3. If the feature is firm enough to be excavated, and vertical faces cannot be collapsed, it should be tightly covered with tarps if left exposed for >48 hours during the breeding season.11

  4. Note that mist nets and other thin netting should not be used as swallows may become tangled in them. Operators should instead use canvas or other textiles (e.g., silage tarps).2,9


  • Areas with streams/rivers and open areas (meadows, bogs, open woodland, cutover areas, and recent burns) have a higher likelihood of containing Bank Swallow colonies, particularly in areas characterized by sandy soils. Surveying planned road right of ways and avoiding creek crossings in areas with open, sandy banks is an important planning step.

  • In operating areas known or expected to contain Bank Swallows, careful attention during road-building and stream-crossing is encouraged to avoid impacting stream flow and natural hydrologic processes.2


  1. Garrison, B. A. 1999. Bank Swallow (Riparia riparia), version 2.0. in The Birds of North America (Rodewald, P. G., ed.) Cornell Lab of Ornithology, Ithaca, New York, USA. Available online:
  2. Falconer, M. 2018. Personal Communication. March 22, 2018.
  3. ABMI. 2017. Bank Swallow (Riparia riparia). ABMI Species Website, version 4.1 Available online:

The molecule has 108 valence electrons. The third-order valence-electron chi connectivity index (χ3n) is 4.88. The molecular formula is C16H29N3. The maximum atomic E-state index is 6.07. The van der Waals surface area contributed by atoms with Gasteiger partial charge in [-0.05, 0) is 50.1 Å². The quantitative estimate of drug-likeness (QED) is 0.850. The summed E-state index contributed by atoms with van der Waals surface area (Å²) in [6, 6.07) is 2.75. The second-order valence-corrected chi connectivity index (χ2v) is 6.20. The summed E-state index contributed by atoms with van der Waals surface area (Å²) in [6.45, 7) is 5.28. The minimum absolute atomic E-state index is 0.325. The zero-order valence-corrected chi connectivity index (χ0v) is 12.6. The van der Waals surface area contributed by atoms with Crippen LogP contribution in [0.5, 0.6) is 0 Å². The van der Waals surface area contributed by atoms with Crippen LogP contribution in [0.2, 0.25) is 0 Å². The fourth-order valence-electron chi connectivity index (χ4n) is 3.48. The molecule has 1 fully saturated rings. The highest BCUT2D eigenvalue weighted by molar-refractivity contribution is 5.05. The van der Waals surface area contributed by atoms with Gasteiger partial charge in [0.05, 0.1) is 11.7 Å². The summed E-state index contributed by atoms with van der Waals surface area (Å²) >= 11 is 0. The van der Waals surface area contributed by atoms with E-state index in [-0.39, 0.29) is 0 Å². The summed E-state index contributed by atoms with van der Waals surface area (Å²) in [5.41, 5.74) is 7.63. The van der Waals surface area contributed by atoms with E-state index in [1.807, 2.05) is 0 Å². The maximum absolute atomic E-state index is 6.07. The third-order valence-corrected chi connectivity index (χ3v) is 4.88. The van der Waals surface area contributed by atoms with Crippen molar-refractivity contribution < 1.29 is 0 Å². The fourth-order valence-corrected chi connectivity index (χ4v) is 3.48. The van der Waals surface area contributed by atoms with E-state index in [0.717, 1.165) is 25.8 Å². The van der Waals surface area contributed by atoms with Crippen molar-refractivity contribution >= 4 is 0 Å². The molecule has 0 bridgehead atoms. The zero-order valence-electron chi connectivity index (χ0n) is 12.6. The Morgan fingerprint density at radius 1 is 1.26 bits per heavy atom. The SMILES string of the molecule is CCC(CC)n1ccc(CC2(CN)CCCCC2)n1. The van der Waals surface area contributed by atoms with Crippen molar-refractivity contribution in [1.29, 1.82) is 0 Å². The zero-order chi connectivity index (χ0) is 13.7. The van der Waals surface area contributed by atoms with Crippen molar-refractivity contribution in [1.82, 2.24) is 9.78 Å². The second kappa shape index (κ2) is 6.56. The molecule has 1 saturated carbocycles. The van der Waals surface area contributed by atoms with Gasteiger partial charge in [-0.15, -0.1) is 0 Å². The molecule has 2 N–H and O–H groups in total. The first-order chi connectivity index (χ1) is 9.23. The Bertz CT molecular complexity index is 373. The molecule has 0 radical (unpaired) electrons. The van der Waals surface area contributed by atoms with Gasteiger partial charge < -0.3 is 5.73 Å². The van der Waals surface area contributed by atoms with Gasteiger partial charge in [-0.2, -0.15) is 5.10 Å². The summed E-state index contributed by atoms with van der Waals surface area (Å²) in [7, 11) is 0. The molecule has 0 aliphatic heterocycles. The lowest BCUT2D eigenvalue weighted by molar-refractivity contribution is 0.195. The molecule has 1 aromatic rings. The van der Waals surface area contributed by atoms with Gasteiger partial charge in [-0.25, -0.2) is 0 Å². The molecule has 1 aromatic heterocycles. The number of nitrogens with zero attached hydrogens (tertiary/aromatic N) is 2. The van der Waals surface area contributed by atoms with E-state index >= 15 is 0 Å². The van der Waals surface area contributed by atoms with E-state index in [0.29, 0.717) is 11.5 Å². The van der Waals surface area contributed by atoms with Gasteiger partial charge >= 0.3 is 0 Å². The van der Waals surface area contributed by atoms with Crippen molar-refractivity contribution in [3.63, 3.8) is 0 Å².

4. Howie, R. 2015. Bank Swallow. in The Atlas of the Breeding Birds of British Columbia, 2008-2012 (Davidson, P. J. A., Cannings, R. J., Couturier, A. R., Lepage, D. & Di Corrado, C. M., eds.) Bird Studies Canada, Delta, B.C. Available online:
  5. COSEWIC. 2013. COSEWIC Assessment and Status Report on the Bank Swallow Riparia riparia in Canada. Committee on the Status of Endangered Wildlife in Canada, Ottawa. ix + 48 pp. Available online:
  6. Poulin, B., Lefebvre, G. & Paz, L. 2010. Red flag for green spray: adverse trophic effects of Bti on breeding birds. Journal of Applied Ecology 47: 884–889.
  7. Kirk, D. A., Lindsay, K. E. & Brook, R. W. 2011. Risk of agricultural practices and habitat change to farmland birds. Avian Conservation and Ecology 6: 5.
  8. OMNR. 2010. Forest Management Guide for Conserving Biodiversity at the Stand and Site Scales - Background and Rationale for Direction. Queen’s Printer for Ontario, Toronto, ON. 575 pp.
  9. OMNRF. 2017. Best Management Practices for the Protection, Creation and Maintenance of Bank Swallow Habitat in Ontario. Ontario Ministry of Natural Resources and Forestry. Queen’s Printer for Ontario, 37 pp.
  10. Bonar, R. 2018. Personal communication. April 6, 2018
  11. Ministry of Transportation. 2017. MTO Best Management Practices for Species at Risk Protection During Maintenance Activities. Ontario Ministry of Transportation, Policy and Planning Division, Transportation Planning Branch - Environmental Policy Office. Available online:$FILE/MTO BMP Manual for SAR Protection During Maintenance Jan 2017 Final ACC.pdf